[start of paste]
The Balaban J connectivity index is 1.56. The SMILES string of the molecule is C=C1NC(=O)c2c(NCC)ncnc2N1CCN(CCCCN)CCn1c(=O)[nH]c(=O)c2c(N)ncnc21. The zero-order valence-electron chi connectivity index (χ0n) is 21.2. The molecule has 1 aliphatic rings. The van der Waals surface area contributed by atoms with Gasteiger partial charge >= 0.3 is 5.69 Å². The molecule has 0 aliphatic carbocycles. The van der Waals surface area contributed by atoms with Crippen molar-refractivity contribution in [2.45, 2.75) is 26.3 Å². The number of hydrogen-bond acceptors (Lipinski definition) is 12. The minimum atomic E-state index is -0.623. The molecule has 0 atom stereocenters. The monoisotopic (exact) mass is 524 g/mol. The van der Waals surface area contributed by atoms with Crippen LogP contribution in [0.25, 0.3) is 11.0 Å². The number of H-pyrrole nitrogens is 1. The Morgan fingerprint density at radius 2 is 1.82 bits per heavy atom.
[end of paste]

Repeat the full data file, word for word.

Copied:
The Balaban J connectivity index is 1.56. The SMILES string of the molecule is C=C1NC(=O)c2c(NCC)ncnc2N1CCN(CCCCN)CCn1c(=O)[nH]c(=O)c2c(N)ncnc21. The zero-order valence-electron chi connectivity index (χ0n) is 21.2. The molecule has 1 aliphatic rings. The van der Waals surface area contributed by atoms with Gasteiger partial charge >= 0.3 is 5.69 Å². The molecule has 0 aliphatic carbocycles. The van der Waals surface area contributed by atoms with Crippen molar-refractivity contribution in [2.45, 2.75) is 26.3 Å². The number of hydrogen-bond acceptors (Lipinski definition) is 12. The minimum atomic E-state index is -0.623. The molecule has 0 atom stereocenters. The monoisotopic (exact) mass is 524 g/mol. The van der Waals surface area contributed by atoms with Crippen LogP contribution in [0.25, 0.3) is 11.0 Å². The number of H-pyrrole nitrogens is 1. The Morgan fingerprint density at radius 2 is 1.82 bits per heavy atom.